CPG companies spend significant time and money investing in developing packaging graphics that connect with the consumer. So much has been written about the importance of brand image, the ease and immediacy of the consumer grasping your brand and product message, and the importance of the size and structure of the package appealing to the consumer. And yet all the industry wisdom in the world seems to fall on deaf ears when it comes to a product actually sitting on the shelf. When package designs are being developed, why isn’t greater consideration given to what will happen once the package leaves the protective cocoon of the factory to live in any given store environment?
As I was walking through several stores over the past week, the Hidden Valley Ranch product displays finally pushed me over the edge.
Why should I be so upset? As a packaging design professional, it frustrates me to repeatedly see how products are poorly presented on shelf – particularly because I understand on a very practical level, the time, cost and effort it takes for a product team to build its brand, only to see it portrayed at the final point of sale in such a random and disheveled manner.
As a Hidden Valley consumer, I had a devil of a time finding just plain old ranch dressing mix. The shock came in the unfolding knowledge that the brand has added many new flavor combinations to its portfolio. With the way the packaging was displayed, how would I know? Being situated on the top shelf, I was able to distinguish between “ranch” and “dip” and that was about it. Nothing was readily discernable unless of course, you were extraordinarily tall. This meant the typical customer was forced to look up at the display, missing the all-important product variety and or flavor copy, which was blocked by the tray containing the product and making selection difficult.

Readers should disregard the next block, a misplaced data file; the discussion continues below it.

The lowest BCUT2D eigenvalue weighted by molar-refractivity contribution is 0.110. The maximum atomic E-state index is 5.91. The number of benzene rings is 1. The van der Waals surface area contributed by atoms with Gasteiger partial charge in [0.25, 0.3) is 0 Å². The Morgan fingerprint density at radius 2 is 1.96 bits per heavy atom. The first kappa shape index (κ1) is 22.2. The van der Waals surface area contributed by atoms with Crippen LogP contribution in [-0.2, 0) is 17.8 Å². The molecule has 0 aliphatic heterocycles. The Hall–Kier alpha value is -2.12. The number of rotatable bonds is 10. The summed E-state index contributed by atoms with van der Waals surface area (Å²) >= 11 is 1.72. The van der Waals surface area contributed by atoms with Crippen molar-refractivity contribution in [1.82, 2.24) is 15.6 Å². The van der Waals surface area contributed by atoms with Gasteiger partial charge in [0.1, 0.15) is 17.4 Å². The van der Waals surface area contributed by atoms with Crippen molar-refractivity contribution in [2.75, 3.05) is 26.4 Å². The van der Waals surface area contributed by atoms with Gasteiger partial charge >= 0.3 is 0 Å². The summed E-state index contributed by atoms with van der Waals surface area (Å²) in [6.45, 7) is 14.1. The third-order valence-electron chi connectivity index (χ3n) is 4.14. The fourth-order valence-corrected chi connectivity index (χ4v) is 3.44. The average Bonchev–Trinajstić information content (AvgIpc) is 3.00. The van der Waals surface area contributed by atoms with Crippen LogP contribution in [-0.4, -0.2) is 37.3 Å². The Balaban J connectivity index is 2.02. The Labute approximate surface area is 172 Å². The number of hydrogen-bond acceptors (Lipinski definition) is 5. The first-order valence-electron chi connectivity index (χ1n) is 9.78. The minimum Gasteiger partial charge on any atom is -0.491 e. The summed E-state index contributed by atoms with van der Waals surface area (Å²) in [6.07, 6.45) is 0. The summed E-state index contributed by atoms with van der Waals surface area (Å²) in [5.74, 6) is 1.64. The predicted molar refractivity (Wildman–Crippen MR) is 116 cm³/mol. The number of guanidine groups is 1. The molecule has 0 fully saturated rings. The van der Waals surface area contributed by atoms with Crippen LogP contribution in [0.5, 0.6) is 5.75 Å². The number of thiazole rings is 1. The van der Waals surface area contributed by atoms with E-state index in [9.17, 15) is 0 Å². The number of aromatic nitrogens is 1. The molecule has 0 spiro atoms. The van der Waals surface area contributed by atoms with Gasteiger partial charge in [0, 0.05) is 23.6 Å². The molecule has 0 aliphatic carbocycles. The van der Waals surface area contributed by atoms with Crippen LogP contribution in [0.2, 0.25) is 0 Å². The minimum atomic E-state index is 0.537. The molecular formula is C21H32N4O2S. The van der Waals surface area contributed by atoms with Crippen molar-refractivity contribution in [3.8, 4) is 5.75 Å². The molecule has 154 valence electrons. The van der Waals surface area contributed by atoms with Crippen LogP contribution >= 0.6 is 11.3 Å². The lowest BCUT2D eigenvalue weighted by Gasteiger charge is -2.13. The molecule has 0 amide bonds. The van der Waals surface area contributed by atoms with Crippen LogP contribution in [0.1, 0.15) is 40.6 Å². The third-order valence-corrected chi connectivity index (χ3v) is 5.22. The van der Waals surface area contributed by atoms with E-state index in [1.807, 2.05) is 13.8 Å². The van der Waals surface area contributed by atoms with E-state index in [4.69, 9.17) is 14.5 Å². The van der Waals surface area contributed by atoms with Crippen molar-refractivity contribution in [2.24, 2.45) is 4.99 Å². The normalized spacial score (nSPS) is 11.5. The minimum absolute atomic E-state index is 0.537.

As the late Stephen Covey said, “begin with the end in mind.” Think of the worst-case scenario of what might happen to your product at the shelf, and mindfully consider these tips.
- Consider your retail ready tray or display as important as your packaging in the creative process – how it enhances or impedes the consumer’s ability to engage with your product within the ever decreasing amount of time consumers spend shopping.
- If you’re going to package mix pouches in ready-to-display units, consider including the product and flavor variation on the tray, guiding consumers through the variety of products you are offering and preventing stores from stocking trays with unrelated or competitive products – oh the brand crime!
- Consider a different structural approach to your packaging other than a pouch, one that gives the product a shelf presence that consumers cannot ignore. In this instance, the good old carton, which contains pouches, is still the optimal way to face forward in the product line up and engage the consumer.
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